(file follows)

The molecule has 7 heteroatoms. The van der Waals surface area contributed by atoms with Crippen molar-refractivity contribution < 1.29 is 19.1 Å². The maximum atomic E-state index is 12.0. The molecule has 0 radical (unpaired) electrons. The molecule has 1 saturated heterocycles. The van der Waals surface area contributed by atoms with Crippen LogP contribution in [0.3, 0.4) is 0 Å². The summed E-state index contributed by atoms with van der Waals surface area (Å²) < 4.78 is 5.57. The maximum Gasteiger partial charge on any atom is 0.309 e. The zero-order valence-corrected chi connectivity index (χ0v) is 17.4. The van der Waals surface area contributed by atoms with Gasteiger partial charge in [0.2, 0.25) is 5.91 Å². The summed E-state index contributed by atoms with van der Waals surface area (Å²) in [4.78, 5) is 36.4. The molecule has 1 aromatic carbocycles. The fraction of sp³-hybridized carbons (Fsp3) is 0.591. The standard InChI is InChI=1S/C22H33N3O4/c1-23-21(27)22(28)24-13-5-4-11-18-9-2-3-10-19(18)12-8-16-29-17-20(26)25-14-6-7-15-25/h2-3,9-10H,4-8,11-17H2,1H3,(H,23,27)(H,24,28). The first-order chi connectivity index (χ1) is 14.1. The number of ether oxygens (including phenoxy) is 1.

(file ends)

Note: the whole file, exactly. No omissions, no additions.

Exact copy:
The molecule has 7 heteroatoms. The van der Waals surface area contributed by atoms with Crippen molar-refractivity contribution < 1.29 is 19.1 Å². The maximum atomic E-state index is 12.0. The molecule has 0 radical (unpaired) electrons. The molecule has 1 saturated heterocycles. The van der Waals surface area contributed by atoms with Crippen LogP contribution in [0.3, 0.4) is 0 Å². The summed E-state index contributed by atoms with van der Waals surface area (Å²) < 4.78 is 5.57. The maximum Gasteiger partial charge on any atom is 0.309 e. The zero-order valence-corrected chi connectivity index (χ0v) is 17.4. The van der Waals surface area contributed by atoms with Gasteiger partial charge in [0.2, 0.25) is 5.91 Å². The summed E-state index contributed by atoms with van der Waals surface area (Å²) in [4.78, 5) is 36.4. The molecule has 1 aromatic carbocycles. The fraction of sp³-hybridized carbons (Fsp3) is 0.591. The standard InChI is InChI=1S/C22H33N3O4/c1-23-21(27)22(28)24-13-5-4-11-18-9-2-3-10-19(18)12-8-16-29-17-20(26)25-14-6-7-15-25/h2-3,9-10H,4-8,11-17H2,1H3,(H,23,27)(H,24,28). The first-order chi connectivity index (χ1) is 14.1. The number of ether oxygens (including phenoxy) is 1.